Are you trying to be your child’s “best friend forever”? Or are you a friend to your child? All kinds of strings are attached to BFFs, but a true friend should involve no strings whatsoever. Maybe it’s the qualities of a BFF parent that make us think that friendship should not enter the relationship.
All the “experts” say, “Don’t be your child’s friend.” Why not? I have a hard time understanding that point of view. Is it because we want to be able to punish, reprimand, and restrict our children? Is it because we want more power over them than a friend would have? I want to examine this friendship idea.
What is a friend? Someone you can count on; someone who is loyal, honest, and trustworthy; someone you really like and even love; someone you want in your life for a very long time; someone you empathize with who can empathize with you; someone who gives you a shoulder to cry on, listens, and understands your problems without fixing them or giving unwanted advice; someone who doesn’t talk about you behind your back but instead has your back; someone you really like being with because you can be yourself. Wouldn’t you like those qualities in a parent?
Afraid that being your child’s friend means not being able to hold him accountable because your authority would be undermined? Don’t you hold your friends accountable for their behavior? When we can’t say no to our friends, hold them accountable for certain behavior, or speak honestly, it indicates poor boundaries—not a great foundation for friendship.
The BFF Parent:
- Alters own needs to suite child’s demands
- Does anything to avoid child’s upset
- Is dishonest to protect child from the “big, bad world”
- Avoids loneliness by sharing inappropriate information
- Demands loyalty and companionship through attached strings
- Tries to fix child’s problems to gain love and appreciation
- Asks child to keep secrets
- Uses child as confidante for own problems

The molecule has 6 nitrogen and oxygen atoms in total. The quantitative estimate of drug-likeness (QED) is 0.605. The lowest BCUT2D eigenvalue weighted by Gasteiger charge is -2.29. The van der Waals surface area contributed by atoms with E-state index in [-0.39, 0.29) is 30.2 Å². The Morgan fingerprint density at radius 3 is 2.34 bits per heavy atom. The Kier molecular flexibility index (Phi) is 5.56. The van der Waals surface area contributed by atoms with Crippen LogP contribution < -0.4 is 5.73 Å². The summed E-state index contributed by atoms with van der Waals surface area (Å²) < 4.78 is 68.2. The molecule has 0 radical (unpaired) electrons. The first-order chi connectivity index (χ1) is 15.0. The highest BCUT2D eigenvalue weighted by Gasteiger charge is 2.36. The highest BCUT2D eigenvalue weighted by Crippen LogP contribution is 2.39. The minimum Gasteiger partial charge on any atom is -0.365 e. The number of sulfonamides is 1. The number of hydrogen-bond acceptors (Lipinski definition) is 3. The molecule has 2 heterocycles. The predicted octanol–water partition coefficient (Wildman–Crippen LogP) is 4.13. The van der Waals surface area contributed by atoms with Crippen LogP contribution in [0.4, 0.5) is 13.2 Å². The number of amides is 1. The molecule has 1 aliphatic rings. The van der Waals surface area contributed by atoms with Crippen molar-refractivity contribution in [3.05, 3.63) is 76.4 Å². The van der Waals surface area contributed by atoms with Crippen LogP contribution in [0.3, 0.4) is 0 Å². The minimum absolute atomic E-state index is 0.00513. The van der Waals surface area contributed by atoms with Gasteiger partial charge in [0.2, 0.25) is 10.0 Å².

- Holds back feelings to be nice, yet might blow-up in a rage
- Insists that child has similar tastes, values, and opinions
The Parent who is also a friend:
- Enjoys spending time, hanging out with, and just being with the child
- Shares ideas, opinions, stories and encourages the same
- Learns what activities child enjoys and becomes familiar with them
- Listens and acknowledges feelings but does not take responsibility for child’s problems, upsets, or disappointments
- Shows respect and consideration in all communication and never, ever speaks disrespectfully, hurtfully, or abusively
- Laughs a lot and tells jokes
- Encourages child to find own way, follow own path, develop own values and opinions
- Is willing to speak honestly trusting the relationship will remain strong
- Behaves in way that does not betray trust
- Expresses anger and deals with child’s anger
- Is also the authority figure—someone the child looks up to, learns from and emulates because of the preceding attributes
I wonder if the qualities of friendship restrict parents too much from speaking disrespectfully and doling out whatever critical, labeling or punitive reactions arise in the heat of the moment. I wonder if being a friend to your child requires accountability that most parents don’t want to be held to. Are we afraid that our children won’t respect us if we are their friends? Don’t you respect your friends?
In the parent-child relationship, we are more than friends. We are teachers and guides; we provide for them and are responsible for their care and upbringing, but this does not preclude friendship as well. Problems arise when we try to be “best friends forever”. Or when we are not their friends.
“If only I could stay calm…” “I just react….I can’t help it!”
Every success story I have ever received from a parent includes, I was able to stay calm. Okay, easier said than done, I know. Human beings are reactive. When we feel threatened, we automatically retaliate. It takes self-awareness and consciousness to intervene before that retaliation. Mostly we gain that self-control in the growing up process, but when our buttons get pushed, old stuff gets triggered self-control feels out of reach.
Without going into the old stuff here, suffice it to say that the amygdala section of the limbic system in the brain gets triggered when a button gets pushed, and we go into fight, flight or freeze mode. Especially when a button gets pushed, we need to gain some perspective so we don’t fly off the handle and react in ways we soon regret. To learn more about what happens in your brain at this time, read this. http://www.bonnieharris.com/your-brain-on-button-pushing.html
Our reactions have very little reason attached to them. They are pure emotion and carrying through means at best we are ineffective in teaching our child anything and at worst, can be damaging. All effective teaching happens when both you and your child are calm and can be reasonable.
Here is the 10 second rule to stop an emotional reaction from occurring.
STOP – BREATHE – WAIT – THINK
When you feel your blood start to boil or that tightness in your stomach, STOP and count to 10. That is enough time to stop the trigger from activating and for your prefrontal cortex to come back on line so you can reason.